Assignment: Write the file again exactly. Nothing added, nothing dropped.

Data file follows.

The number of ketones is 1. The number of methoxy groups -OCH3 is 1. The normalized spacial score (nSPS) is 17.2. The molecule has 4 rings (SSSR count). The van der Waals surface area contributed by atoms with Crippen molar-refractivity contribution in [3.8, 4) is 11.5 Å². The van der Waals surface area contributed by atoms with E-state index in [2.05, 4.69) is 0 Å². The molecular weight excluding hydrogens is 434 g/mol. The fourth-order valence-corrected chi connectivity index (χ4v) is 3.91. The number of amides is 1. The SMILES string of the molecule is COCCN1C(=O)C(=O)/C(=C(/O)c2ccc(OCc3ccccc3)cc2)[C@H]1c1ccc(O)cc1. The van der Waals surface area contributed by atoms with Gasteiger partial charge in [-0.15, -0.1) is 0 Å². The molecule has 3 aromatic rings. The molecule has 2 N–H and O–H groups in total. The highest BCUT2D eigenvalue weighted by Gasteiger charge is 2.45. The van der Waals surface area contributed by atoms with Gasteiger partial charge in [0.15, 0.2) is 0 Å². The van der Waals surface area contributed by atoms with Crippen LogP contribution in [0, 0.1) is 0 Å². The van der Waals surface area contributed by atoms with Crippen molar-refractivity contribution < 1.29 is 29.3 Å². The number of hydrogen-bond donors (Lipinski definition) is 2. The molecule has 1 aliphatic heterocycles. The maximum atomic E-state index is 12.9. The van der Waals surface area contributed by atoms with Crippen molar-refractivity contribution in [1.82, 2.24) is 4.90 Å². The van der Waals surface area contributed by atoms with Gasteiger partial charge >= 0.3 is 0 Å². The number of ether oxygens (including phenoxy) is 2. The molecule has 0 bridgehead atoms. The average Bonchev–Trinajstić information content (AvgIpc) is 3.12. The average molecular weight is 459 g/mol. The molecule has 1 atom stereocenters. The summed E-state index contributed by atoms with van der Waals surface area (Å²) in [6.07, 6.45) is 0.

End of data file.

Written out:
The number of ketones is 1. The number of methoxy groups -OCH3 is 1. The normalized spacial score (nSPS) is 17.2. The molecule has 4 rings (SSSR count). The van der Waals surface area contributed by atoms with Crippen molar-refractivity contribution in [3.8, 4) is 11.5 Å². The van der Waals surface area contributed by atoms with E-state index in [2.05, 4.69) is 0 Å². The molecular weight excluding hydrogens is 434 g/mol. The fourth-order valence-corrected chi connectivity index (χ4v) is 3.91. The number of amides is 1. The SMILES string of the molecule is COCCN1C(=O)C(=O)/C(=C(/O)c2ccc(OCc3ccccc3)cc2)[C@H]1c1ccc(O)cc1. The van der Waals surface area contributed by atoms with Gasteiger partial charge in [-0.15, -0.1) is 0 Å². The molecule has 3 aromatic rings. The molecule has 2 N–H and O–H groups in total. The highest BCUT2D eigenvalue weighted by Gasteiger charge is 2.45. The van der Waals surface area contributed by atoms with Gasteiger partial charge in [0.15, 0.2) is 0 Å². The van der Waals surface area contributed by atoms with Crippen LogP contribution in [0, 0.1) is 0 Å². The van der Waals surface area contributed by atoms with Crippen molar-refractivity contribution < 1.29 is 29.3 Å². The number of hydrogen-bond donors (Lipinski definition) is 2. The molecule has 1 aliphatic heterocycles. The maximum atomic E-state index is 12.9. The van der Waals surface area contributed by atoms with Crippen molar-refractivity contribution in [1.82, 2.24) is 4.90 Å². The van der Waals surface area contributed by atoms with Gasteiger partial charge >= 0.3 is 0 Å². The number of ether oxygens (including phenoxy) is 2. The molecule has 0 bridgehead atoms. The average Bonchev–Trinajstić information content (AvgIpc) is 3.12. The average molecular weight is 459 g/mol. The molecule has 1 atom stereocenters. The summed E-state index contributed by atoms with van der Waals surface area (Å²) in [6.07, 6.45) is 0.